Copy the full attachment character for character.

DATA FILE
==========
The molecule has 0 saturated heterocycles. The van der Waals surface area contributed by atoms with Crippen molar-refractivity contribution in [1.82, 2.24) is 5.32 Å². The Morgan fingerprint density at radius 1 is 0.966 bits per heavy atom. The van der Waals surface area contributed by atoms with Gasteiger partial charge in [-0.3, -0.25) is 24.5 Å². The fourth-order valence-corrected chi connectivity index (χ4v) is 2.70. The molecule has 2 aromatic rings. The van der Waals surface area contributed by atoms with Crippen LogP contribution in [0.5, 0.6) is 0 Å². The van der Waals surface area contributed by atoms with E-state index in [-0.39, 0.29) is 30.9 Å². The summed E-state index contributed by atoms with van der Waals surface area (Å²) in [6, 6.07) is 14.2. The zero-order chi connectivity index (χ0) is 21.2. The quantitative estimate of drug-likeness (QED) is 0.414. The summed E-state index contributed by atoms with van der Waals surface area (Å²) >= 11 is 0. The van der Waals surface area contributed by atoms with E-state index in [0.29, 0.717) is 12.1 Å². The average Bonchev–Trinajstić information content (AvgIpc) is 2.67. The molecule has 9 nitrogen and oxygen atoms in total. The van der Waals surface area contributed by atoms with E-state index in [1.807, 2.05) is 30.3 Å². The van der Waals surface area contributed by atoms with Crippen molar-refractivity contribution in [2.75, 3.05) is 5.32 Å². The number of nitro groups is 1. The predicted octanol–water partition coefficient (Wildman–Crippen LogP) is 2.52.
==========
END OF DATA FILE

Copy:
The molecule has 0 saturated heterocycles. The van der Waals surface area contributed by atoms with Crippen molar-refractivity contribution in [1.82, 2.24) is 5.32 Å². The Morgan fingerprint density at radius 1 is 0.966 bits per heavy atom. The van der Waals surface area contributed by atoms with Gasteiger partial charge in [-0.3, -0.25) is 24.5 Å². The fourth-order valence-corrected chi connectivity index (χ4v) is 2.70. The molecule has 2 aromatic rings. The van der Waals surface area contributed by atoms with Crippen LogP contribution in [0.5, 0.6) is 0 Å². The van der Waals surface area contributed by atoms with E-state index in [-0.39, 0.29) is 30.9 Å². The summed E-state index contributed by atoms with van der Waals surface area (Å²) in [6, 6.07) is 14.2. The zero-order chi connectivity index (χ0) is 21.2. The quantitative estimate of drug-likeness (QED) is 0.414. The summed E-state index contributed by atoms with van der Waals surface area (Å²) >= 11 is 0. The van der Waals surface area contributed by atoms with E-state index in [0.29, 0.717) is 12.1 Å². The average Bonchev–Trinajstić information content (AvgIpc) is 2.67. The molecule has 9 nitrogen and oxygen atoms in total. The van der Waals surface area contributed by atoms with E-state index in [1.807, 2.05) is 30.3 Å². The van der Waals surface area contributed by atoms with Crippen molar-refractivity contribution in [2.75, 3.05) is 5.32 Å². The number of nitro groups is 1. The predicted octanol–water partition coefficient (Wildman–Crippen LogP) is 2.52.